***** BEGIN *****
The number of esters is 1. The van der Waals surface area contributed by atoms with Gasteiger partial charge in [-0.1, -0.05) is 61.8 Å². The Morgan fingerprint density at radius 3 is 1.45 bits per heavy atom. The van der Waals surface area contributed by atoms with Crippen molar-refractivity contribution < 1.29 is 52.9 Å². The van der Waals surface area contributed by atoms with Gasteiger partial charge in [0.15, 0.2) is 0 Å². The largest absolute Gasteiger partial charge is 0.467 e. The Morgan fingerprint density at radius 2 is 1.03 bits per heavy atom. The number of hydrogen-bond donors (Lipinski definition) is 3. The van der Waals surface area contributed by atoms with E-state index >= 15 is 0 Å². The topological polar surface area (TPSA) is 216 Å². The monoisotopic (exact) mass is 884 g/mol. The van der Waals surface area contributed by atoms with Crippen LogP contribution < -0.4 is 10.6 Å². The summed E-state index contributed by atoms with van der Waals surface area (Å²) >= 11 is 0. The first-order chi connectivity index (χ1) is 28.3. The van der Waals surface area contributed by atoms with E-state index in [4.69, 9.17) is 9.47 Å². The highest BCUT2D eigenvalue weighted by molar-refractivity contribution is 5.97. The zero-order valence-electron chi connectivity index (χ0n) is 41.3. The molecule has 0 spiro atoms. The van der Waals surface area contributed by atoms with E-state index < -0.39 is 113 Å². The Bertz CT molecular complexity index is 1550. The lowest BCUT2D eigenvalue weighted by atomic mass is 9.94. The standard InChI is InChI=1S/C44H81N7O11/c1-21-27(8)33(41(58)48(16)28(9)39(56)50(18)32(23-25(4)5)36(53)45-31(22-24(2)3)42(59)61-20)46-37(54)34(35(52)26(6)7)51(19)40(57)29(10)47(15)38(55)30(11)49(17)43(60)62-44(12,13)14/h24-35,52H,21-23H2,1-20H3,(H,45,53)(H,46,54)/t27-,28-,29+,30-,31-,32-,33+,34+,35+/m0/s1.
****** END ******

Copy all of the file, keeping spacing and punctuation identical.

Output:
The number of esters is 1. The van der Waals surface area contributed by atoms with Gasteiger partial charge in [-0.1, -0.05) is 61.8 Å². The Morgan fingerprint density at radius 3 is 1.45 bits per heavy atom. The van der Waals surface area contributed by atoms with Crippen molar-refractivity contribution < 1.29 is 52.9 Å². The van der Waals surface area contributed by atoms with Gasteiger partial charge in [0.15, 0.2) is 0 Å². The largest absolute Gasteiger partial charge is 0.467 e. The Morgan fingerprint density at radius 2 is 1.03 bits per heavy atom. The number of hydrogen-bond donors (Lipinski definition) is 3. The van der Waals surface area contributed by atoms with E-state index >= 15 is 0 Å². The topological polar surface area (TPSA) is 216 Å². The monoisotopic (exact) mass is 884 g/mol. The van der Waals surface area contributed by atoms with Crippen LogP contribution < -0.4 is 10.6 Å². The summed E-state index contributed by atoms with van der Waals surface area (Å²) >= 11 is 0. The first-order chi connectivity index (χ1) is 28.3. The van der Waals surface area contributed by atoms with E-state index in [4.69, 9.17) is 9.47 Å². The highest BCUT2D eigenvalue weighted by molar-refractivity contribution is 5.97. The zero-order valence-electron chi connectivity index (χ0n) is 41.3. The molecule has 0 spiro atoms. The van der Waals surface area contributed by atoms with E-state index < -0.39 is 113 Å². The Bertz CT molecular complexity index is 1550. The lowest BCUT2D eigenvalue weighted by atomic mass is 9.94. The standard InChI is InChI=1S/C44H81N7O11/c1-21-27(8)33(41(58)48(16)28(9)39(56)50(18)32(23-25(4)5)36(53)45-31(22-24(2)3)42(59)61-20)46-37(54)34(35(52)26(6)7)51(19)40(57)29(10)47(15)38(55)30(11)49(17)43(60)62-44(12,13)14/h24-35,52H,21-23H2,1-20H3,(H,45,53)(H,46,54)/t27-,28-,29+,30-,31-,32-,33+,34+,35+/m0/s1.